COA: Enrile has power over Senate funds

COA chair Grace Pulido Tan says the law gives Senate President Juan Ponce Enrile power over the use of Senate savings

'ENRILE'S DISCRETION.' Commission on Audit Chairperson Grace Pulido Tan says the law gives Senate President Juan Ponce Enrile power over the use of Senate savings. File photo

MANILA, Philippines – It’s his prerogative.

The Commission on Audit (COA) conceded that the law gives Senate President Juan Ponce Enrile discretion over the use of Senate savings.

In a statement on Thursday, January 10, COA Chairperson Grace Pulido Tan cited special provisions of the General Appropriations Act (GAA) 2012 or the budget law.

Tan said that in accordance with the Constitution, the GAA authorizes the Senate President and the House Speaker “to augment any item in the general appropriations law for their respective offices from any savings in other items of their respective appropriations.”

Tan’s statements effectively cleared Enrile of irregularity in his use of the Senate’s savings for senators’ Maintenance and Other Operating Expenses (MOOE).

Following the release of a Philippine Daily Inquirer report on Wednesday, January 9, Enrile admitted excluding 4 of his critics in the list of recipients of the second tranche of the MOOE amounting to P1.6 million per senator last December.

Senators Miriam Defensor Santiago, Pia Cayetano, Alan Peter Cayetano, and Antonio Trillanes IV only got the first tranche worth P600,000 in November plus a Christmas cash gift from Enrile’s office worth P250,000 each.

In her statement, Tan said the GAA also gives the Senate President and the Speaker power to “formulate and implement the organizational structures of their respective offices, to fix and determine the salaries, allowances and other benefits of their respective members, employees and consultants.”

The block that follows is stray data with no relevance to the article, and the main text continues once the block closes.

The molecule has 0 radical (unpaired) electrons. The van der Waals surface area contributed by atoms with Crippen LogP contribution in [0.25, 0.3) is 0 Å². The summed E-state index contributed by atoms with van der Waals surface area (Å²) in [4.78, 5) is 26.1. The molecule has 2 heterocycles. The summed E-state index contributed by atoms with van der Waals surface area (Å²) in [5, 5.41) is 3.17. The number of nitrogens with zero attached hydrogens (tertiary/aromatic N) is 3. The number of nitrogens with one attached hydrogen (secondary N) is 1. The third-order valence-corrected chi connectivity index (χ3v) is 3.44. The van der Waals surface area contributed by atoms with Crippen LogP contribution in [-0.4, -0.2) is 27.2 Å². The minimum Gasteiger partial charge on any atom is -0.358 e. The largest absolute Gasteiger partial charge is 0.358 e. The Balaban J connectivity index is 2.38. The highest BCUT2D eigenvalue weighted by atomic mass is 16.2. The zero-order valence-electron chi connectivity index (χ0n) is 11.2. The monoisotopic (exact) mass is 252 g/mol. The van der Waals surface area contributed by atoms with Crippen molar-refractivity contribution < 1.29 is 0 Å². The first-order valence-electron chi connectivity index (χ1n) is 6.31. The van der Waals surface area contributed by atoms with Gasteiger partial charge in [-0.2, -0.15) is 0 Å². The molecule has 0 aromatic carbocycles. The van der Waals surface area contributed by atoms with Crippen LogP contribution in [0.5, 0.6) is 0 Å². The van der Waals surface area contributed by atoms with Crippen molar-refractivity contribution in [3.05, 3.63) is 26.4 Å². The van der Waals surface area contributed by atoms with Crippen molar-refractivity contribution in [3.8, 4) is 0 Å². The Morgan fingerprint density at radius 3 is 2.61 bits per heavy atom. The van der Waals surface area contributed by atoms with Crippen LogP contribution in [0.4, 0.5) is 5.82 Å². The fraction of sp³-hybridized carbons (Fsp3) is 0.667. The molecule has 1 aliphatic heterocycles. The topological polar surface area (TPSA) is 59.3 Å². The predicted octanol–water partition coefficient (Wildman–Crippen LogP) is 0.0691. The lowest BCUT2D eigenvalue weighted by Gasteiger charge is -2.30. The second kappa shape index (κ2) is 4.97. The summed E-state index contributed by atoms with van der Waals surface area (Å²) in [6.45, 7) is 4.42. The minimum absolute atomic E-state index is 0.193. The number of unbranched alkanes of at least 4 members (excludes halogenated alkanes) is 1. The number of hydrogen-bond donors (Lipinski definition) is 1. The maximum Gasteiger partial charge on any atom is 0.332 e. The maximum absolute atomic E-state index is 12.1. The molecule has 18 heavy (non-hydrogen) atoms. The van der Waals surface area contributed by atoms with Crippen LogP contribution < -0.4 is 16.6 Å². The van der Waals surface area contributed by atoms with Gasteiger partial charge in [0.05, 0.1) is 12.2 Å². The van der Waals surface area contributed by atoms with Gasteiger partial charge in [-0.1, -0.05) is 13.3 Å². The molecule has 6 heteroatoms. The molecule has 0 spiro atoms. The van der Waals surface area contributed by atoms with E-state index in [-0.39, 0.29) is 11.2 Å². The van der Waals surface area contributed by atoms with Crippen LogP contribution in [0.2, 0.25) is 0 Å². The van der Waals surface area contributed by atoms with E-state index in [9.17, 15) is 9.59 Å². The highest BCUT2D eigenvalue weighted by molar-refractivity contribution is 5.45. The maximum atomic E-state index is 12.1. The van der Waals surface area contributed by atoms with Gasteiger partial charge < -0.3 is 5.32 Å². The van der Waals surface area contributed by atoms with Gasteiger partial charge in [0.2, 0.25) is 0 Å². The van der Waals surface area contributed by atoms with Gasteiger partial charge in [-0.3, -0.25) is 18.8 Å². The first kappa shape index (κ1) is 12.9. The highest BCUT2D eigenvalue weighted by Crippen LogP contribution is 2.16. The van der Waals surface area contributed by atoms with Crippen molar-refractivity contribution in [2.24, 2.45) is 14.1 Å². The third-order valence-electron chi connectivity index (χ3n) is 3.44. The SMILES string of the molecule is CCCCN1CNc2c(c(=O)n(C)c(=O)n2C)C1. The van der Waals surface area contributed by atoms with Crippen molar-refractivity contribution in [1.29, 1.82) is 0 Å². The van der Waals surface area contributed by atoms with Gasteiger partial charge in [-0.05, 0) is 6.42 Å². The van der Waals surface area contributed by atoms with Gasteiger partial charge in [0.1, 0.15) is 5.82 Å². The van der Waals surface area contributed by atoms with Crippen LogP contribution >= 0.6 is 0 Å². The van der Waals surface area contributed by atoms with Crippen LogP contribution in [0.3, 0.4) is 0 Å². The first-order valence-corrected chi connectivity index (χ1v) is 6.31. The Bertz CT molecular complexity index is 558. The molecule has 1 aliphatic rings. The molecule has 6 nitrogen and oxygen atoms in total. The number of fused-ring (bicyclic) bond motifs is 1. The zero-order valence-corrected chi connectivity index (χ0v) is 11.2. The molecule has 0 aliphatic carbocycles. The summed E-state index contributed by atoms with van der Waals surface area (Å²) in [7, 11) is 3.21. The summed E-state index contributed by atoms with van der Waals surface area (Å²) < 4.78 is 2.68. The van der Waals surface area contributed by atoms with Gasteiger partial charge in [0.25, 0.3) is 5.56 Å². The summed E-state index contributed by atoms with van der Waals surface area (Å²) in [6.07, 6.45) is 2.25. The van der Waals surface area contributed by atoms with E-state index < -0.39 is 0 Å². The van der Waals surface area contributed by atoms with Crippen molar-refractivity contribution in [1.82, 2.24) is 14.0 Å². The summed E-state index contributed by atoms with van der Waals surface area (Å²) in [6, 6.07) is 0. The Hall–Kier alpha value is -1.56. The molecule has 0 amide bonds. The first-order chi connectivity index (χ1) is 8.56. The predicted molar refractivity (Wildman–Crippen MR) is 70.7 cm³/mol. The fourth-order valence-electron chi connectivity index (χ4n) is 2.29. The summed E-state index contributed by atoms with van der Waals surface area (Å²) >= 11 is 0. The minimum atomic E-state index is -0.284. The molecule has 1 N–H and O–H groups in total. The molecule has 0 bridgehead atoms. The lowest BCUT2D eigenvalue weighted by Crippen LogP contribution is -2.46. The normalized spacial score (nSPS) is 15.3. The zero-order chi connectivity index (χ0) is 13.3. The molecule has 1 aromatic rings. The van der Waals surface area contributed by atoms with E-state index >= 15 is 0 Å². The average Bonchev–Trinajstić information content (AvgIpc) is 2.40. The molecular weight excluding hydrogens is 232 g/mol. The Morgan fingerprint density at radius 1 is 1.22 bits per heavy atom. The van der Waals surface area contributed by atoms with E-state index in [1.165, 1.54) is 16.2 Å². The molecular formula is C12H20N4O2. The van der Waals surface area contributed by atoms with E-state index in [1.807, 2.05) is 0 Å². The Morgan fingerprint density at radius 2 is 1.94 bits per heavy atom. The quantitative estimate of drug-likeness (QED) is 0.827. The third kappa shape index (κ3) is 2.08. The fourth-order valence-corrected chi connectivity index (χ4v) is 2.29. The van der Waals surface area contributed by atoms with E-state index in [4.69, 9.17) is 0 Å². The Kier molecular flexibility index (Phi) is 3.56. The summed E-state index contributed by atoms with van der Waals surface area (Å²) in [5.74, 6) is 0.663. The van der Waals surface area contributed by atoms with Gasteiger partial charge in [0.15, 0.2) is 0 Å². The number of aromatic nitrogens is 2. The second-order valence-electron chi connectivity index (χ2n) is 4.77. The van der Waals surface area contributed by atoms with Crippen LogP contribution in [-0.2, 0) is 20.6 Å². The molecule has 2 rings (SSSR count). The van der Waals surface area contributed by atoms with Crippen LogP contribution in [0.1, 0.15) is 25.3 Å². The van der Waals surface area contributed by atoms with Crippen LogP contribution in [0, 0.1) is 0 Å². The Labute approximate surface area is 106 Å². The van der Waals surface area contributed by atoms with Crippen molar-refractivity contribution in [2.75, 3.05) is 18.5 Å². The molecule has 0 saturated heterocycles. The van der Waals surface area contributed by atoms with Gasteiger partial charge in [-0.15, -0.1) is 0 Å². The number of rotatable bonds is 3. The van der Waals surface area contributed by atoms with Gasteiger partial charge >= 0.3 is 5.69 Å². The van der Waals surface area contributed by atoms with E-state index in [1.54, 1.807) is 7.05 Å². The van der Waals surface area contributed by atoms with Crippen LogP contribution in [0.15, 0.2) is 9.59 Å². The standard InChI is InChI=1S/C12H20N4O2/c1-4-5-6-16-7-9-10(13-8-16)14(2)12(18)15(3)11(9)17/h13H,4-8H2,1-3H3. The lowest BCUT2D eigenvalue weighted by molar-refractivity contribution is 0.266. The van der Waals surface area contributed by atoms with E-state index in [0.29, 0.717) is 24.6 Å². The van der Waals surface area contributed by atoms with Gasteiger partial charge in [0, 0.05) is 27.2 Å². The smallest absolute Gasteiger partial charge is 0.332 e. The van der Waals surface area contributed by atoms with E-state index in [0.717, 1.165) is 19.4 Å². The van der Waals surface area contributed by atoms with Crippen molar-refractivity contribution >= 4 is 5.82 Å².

The COA chief also said that both the Senate and the House confirmed the authority of the Senate President and the House Speaker through Concurrent Resolution No 5 adopted in June 2011.

“The Resolution took note of the delicate and unique functions of Congress, which necessitates flexibility in the use of funds and the independence of Congress as co-equal branch of government,” Tan said.

Asked on ANC if Enrile violated the law in selectively giving the MOOE, Tan said, “We can’t answer that because the discretion is vested with the Senate President.”

COA to conduct ‘regular audit’

Despite the controversy, Tan said the COA will just conduct its regular audit of the MOOE. Senators earlier explained to Rappler that the MOOE is really subject to liquidation and auditing by COA.

“Our audit is continuous and regular. We have resident auditors in the Senate, Congress and all offices of government. All transactions are subject to post-audit. That will really pass through the hands of the auditor and the findings are reported.”

Tan added, “That is included in the annual audit report of the agency and for 2012, that will be reported in the 2012 report which will come out between March and June next year.”

The COA chairperson said in auditing the MOOE, auditors check whether the money was used for the intended purpose.

“For example, transportation and travelling, communication expenses, expenses for meetings, that’s MOOE. When we audit it, we check if the money was really used for that.”